Menopause

At some point in a woman’s life, the menstrual cycle stops occurring and this is called menopause. On a deeper sense, it is when the ovulation stops in the ovary. It is a natural occurrence but sometimes due to the challenges that women go through especially during the pre-menopausal period, they require additional help and guidance.

Signs and symptoms vary from women to women. Below are some of the symptoms women experiences during menopausal period.

• Headache
• Blushing skin
• Sleeping issues such as night sweating or insomnia
• Palpitations
• Mood swings, which may include anxiety, feeling of depression and irritability
• Vaginal concerns such as dryness and pains during sex
• Less frequent menstrual period

When does menopause start?

The age bracket that typically experience menopause is between the late 40s or the early 50s. Studies have shown that in western countries, the average age for having their last period is 51 years old, while in Australia, it is 51.7. In Asian countries such as Philippines and India, the average is at 44 years old.

Premature Menopause

POF or premature ovarian failure is a rare case wherein a woman’s ovary stops functioning at a very age. It can happen as early as puberty age to 40 years of age. Statistically, about 1% of women experience POF at 40 years of age and 0.1% are known to have experienced this at 30 years old.

Understanding the stages of Menopause

Menopause is a period of changes until the menstrual flows comes to a halt. The four stages are:

• Pre-menopause. Some specialists describe as the peak where which the menopausal stage would start to occur.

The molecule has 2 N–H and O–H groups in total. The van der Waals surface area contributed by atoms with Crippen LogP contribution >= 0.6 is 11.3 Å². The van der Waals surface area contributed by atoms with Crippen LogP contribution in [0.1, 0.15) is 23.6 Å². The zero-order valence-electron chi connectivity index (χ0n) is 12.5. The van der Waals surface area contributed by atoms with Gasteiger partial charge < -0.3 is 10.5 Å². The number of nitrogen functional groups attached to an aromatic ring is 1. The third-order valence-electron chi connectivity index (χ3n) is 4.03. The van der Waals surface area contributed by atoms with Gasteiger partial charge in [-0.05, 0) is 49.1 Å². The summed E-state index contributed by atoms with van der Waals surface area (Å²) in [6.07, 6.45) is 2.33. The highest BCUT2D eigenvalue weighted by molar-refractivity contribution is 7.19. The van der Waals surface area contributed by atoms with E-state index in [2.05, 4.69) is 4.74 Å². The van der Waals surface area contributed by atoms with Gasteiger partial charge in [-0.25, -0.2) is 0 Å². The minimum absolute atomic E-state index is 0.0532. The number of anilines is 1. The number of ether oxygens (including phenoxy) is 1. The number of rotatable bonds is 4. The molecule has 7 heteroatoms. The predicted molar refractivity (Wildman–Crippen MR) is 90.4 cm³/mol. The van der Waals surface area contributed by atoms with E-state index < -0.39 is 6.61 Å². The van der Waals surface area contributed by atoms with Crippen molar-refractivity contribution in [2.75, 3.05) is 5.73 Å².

• Peri-menopause. The stage where most women would feel most of the symptoms of menopause such as vaginal dryness or hot flashes.
• Menopause. The time when a women has her last menstrual flow. This is undetermined until it happens and a woman would only know that the last one has happened after counting the months back. Experts recommend to consult a specialist if they find any vaginal bleeding a year after the last menstrual flow.
• Post-menopausal. Any point in time after a woman had her last period.

What to do when Menopause starts?

Once you start to see signs and symptoms of menopause, you can visit your family physician about it. There are two tests that can be done to identify the stage that you are in.

• Blood Test. The levels of follicle stimulating hormone or FSH can be checked through blood tests. FSH dramatically shots up as the ovaries begin to slow down and eventually shut down.
• Pap Smear. A process that is rarely done but is used to check the thinning of the vaginal walls for the amount of estrogen present in the vagina. The most precise way of checking menopausal period is by to monitor and to keep track of your menstrual cycle for a year. Some experts recommend using protection when in peri-menopausal period. This is because the fertility of a woman may be low, but there is still a possibility of pregnancy.

What are the perimenopause symptoms?

When a woman undergoes a transition period whereby the production of hormones slows down, it’s known as perimenopause. It is a stage every woman must undergo as she ages. Some start as early as 30 years, others between the ages of 40 and 50. The actual menopause takes place years after the symptoms begin.

It is however important to note that perimenopause differs in women so are the experiences. This means that you should not expect to undergo the same changes as your best friend or relative. As much as we often put more importance on the hormones, also the estrogen has a big role to play in body functions. With its withdrawal come side effects incurable by medicine.